You are currently viewing Hernias do not meet occupational disease definition in Maryland workers compensation

Hernias do not meet occupational disease definition in Maryland workers compensation

Hernia work injuries must occur form an accidental injury to be compensable in Maryland workers compensation.  Recently, the Maryland Court of Appeals decided a case on hernias and occupational disease.

Let’s start there.  Under the Maryland Workers Compensation Act, an injured worker can claim an accidental injury or an occupational disease. The definition of these distinct injures are:

An accidental injury is one that happens ‘by chance or without design, taking place unexpectedly or unintentionally.”

As for occupational diseases, these are illnesses caused by the nature of the circumstances surrounding the worker’s job. For example, asbestosis is a disease that may have been caused by a worker’s job of removing asbestos from buildings. Some forms of skin, eye or lung disease may have been caused by long term exposure to chemical solvents or other solutions used on the job. Conditions such as these may result in the employee’s being covered by workers’ compensation even though there was no specific “accident;” they are covered as occupational diseases.

In the case on point here, the injured worker alleged an inguinal hernia was caused by repetitive lifting during the course and scope of his employment over a ten year period.   In Maryland, repetitive trauma is considered an occupational disease, unlike in Pennsylvania.

At the initial decision, the Maryland Workers Compensation Commission denied the hernia as an occupational disease.  Specifically, the Commission referred to §9-504 of the Maryland Labor and Industry Code, that specified

Except as otherwise provided, an employer shall provide compensation in accordance with this title to a covered employee for a hernia caused by an accidental personal injury or by a strain arising out of and in the course of employment if:

(ii) as a result of the accidental personal injury or strain, a preexisting hernia has become so aggravated, incarcerated, or strangulated that an immediate operation is needed;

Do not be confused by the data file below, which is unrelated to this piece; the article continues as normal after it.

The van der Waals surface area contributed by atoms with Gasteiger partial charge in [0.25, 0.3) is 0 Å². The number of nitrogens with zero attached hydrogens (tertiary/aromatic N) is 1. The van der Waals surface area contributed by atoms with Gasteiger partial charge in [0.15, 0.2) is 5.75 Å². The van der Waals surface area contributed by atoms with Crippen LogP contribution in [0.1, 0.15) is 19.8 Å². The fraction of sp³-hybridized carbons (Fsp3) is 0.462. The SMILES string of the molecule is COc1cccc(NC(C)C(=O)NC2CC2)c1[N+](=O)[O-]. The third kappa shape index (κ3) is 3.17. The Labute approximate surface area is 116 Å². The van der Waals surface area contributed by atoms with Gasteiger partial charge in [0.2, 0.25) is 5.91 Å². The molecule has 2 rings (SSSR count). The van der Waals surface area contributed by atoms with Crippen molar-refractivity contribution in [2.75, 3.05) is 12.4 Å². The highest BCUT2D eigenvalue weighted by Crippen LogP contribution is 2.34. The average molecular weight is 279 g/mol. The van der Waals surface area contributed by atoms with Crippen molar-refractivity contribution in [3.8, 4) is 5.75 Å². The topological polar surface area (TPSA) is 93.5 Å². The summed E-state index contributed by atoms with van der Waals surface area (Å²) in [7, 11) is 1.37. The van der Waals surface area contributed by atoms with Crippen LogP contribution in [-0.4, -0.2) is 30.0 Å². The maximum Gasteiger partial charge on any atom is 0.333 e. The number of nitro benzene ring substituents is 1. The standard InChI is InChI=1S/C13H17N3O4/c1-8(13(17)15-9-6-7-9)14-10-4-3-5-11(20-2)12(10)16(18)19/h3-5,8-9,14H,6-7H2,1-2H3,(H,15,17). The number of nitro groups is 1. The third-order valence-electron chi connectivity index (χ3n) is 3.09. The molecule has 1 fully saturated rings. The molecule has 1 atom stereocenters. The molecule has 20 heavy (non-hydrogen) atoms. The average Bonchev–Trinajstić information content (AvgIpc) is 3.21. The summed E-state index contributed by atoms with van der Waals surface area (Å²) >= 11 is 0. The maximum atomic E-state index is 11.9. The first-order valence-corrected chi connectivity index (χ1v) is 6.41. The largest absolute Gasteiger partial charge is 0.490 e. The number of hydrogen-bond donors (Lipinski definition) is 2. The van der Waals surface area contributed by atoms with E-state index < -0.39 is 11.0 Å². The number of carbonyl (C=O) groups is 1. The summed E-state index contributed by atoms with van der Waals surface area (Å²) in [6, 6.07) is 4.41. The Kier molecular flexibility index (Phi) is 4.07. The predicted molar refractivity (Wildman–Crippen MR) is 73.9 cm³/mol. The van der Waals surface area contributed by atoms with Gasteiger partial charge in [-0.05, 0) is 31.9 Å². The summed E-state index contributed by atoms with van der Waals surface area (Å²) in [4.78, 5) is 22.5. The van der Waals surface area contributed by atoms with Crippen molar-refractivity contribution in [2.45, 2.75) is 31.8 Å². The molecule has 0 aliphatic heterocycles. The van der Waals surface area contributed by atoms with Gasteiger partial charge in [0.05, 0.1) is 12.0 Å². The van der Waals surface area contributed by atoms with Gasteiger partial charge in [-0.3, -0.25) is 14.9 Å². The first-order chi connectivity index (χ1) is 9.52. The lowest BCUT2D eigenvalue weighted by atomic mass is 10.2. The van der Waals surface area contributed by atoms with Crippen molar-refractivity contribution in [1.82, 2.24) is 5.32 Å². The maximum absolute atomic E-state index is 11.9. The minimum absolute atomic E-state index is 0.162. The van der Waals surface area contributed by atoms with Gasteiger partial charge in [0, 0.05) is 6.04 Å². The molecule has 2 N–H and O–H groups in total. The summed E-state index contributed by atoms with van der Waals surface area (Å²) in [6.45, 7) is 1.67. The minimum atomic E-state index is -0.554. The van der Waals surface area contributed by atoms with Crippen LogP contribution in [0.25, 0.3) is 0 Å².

The statute consistently refers to accidental injury and therefore a hernia is not considered as an occupational disease.  The claimant appealed to the Circuit Court, and the Court affirmed the Commission’s decision. Claimant then appealed to the Maryland Court of Special Appeals.

The Court of Special Appeals affirmed the Circuit Court and the Commission, specifically saying;

In our view, if the legislature intended to cover a hernia as an occupational disease under the Act, there would have been no reason to create a specific separate section detailing when a hernia is compensable pursuant to LE § 9-504. Furthermore, if this was the legislature’s intent, the General Assembly would not have specifically omitted the phrase “occupational disease” in its discussion of compensable hernias in LE § 9-504.

Maryland will not classify hernia conditions as occupational diseases.  The hernia must have resulted from an accidental injury.

If you have been injured at work, do not hesitate to call Mooney Law.  We will set up an absolutely free phone consultation for Maryland injured workers.  Our office will also file your workers compensation claim on your behalf, further ensuring accuracy and detail.  Call today at 833-MOONEYLAW for a free consultation.  You can also visit us on the web at